Whatever Port skipper Arch Hosie said to his team mates during the interval clearly had an impact as, once play resumed, the Magentas surged into attack and had a goal on the board within a minute. Healy was the scorer. A couple of minutes later Quinn added another major score for the Seasiders who suddenly looked the more likely victors.

Gradually, however, the Redlegs began to battle their way back into the match. Play was fast and fiery, and several fists were thrown, but the men from the Parade were beginning to achieve dominance, and the ball was spending more and more time in their forward lines. Fortunately for Port, the red and blues’ kicking for goal was errant, but four consecutive behinds nevertheless saw them re-establish a lead, which they never lost. The Magentas continued to fight things out until the bell but apart from a woeful miss from close range by Strawns never really looked capable of breaking through. The Redlegs finished the match full of running and emerged worthy winners in the end by 4 points, 4.9 (33) to 4.5 (29). In truth, the margin could and should have been somewhat greater as Norwood missed a profusion of easy goal scoring opportunities, particularly during the second half. The Redlegs were also superior to Port both territorially and in terms of possession.

Several noteworthy players took part in this match. Norwood ruckman Jim Gosse played well in excess of 100 games for the club - the precise number is not known - between 1894 and 1905, and the 1901 premiership was one of three to which he would contribute. He represented South Australia four times. Once his playing career was over Gosse became Norwood club president, a position he retained for twenty years.  In 1936 he donated the South Australian centenary premiership cup to the SANFL.  Knighted after world war two for his services to the state, Gosse once memorably declared "I think the Australian game of football is the finest thing in existence for the public to look at".

Gosse’s team mate Bill Plunkett enjoyed outstanding success and an immense reputation in two states.  He began with Norwood in 1896, and was one of four brothers to represent the club.  In 1901 he played with both Norwood and West Perth and, forty years before Stan Heal managed the same feat with Melbourne and West Perth, he achieved premiership honours in two different states in the same season.

After 1901, Bill Plunkett stayed in the west where he was regarded as one of the state's top footballers.  In 1904, he was chosen to captain Western Australia's first interstate team on its eastern states tour, and the following year he led the Cardinals to a controversial premiership win over East Fremantle.  All told, he played 50 senior games for West Perth, plus 2 for Western Australia.  It is unknown precisely how many games he played for Norwood, as the club did not commence maintaining such records until 1907, but it is known that he played twice for South Australia.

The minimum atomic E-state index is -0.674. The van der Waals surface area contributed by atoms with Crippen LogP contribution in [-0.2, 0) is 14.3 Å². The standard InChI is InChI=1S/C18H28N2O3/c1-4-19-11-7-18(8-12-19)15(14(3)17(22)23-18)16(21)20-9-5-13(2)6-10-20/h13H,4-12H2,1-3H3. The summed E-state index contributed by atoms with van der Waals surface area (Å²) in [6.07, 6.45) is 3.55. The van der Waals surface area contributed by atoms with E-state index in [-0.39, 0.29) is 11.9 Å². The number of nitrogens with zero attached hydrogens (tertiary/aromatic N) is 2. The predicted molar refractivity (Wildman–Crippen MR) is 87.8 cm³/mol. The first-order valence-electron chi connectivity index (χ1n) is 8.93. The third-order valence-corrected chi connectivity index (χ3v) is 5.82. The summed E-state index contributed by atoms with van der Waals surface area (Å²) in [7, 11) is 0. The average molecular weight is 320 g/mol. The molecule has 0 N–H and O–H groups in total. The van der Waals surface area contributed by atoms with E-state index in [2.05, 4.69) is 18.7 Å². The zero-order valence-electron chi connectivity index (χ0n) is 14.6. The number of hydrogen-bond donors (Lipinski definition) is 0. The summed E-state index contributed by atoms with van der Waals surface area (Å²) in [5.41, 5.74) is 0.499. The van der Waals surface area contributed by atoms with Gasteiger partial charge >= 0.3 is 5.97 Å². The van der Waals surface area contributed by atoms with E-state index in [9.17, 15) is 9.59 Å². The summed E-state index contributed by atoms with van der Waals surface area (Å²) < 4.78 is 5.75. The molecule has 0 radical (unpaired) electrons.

When East Perth entered the Western Australian Football Association in 1906, Bill Plunkett was appointed as the fledgling club's inaugural coach, but only managed to steer the side to 1 win from 17 starts.

Ruggedly relentless and inspirational, Port skipper Arch Hosie was a lynch-pin of the club for fourteen seasons, during which time it won three premierships and was runner-up on four occasions.  He later had two brief stints as coach of the club, in 1909-10, and 1924-5.

As a player he was aggressive but fair, and boasted extraordinary versatility.  Many of his finest performances came in the ruck, but he was almost equally effective in the centre or across half back.  In 1901-2-3 he captained Port, and was state captain for a couple of years as well, leading South Australia to a famous victory over the VFL in Melbourne in 1902.  In all, he played for South Australia 6 times.

In 1898, Hosie received a trophy from the club for “the best all round player”, as a result of which he is listed in the record books as Port Adelaide's earliest known best and fairest award winner.  He retired at the end of the 1903 season, his final tally of senior grade appearances unknown.

The name “Quinn” is among the most pre-eminent in the history of the Port Adelaide Football Club, and Jack Quinn, who was a forward in the club’s 1901 grand final side, was the founder of the “Quinn Dynasty”. In later years his sons Jack, Tom, dual Magarey Medallist Bob, and George all represented the club with distinction.  Jack Quinn was a talented forward who topped the SAFA's goal kicking list with 32 goals in 1907.  He was captain of the Magpies, as the club was by then nicknamed, in both 1904 and 1905. In 1898 he had spent a season playing for White Feather in what was then a very strong WA Goldfields competition.

Over the course of the ensuing decade both Norwood and Port would further affirm their status as among the state’s leading clubs. Between 1902 and 1910 the Redlegs would play off for the premiership on three occasions, triumphing in 1904 and 1907, while Port would capture three flags from seven grand final appearances.


[1] This was the requirement that players represent the club based in the electorate zone in which they resided. The system was implemented on a loose, voluntary basis in 1897, but in 1899 it became compulsory.

[2] “The Advertiser”, 7th October 1901, page 8.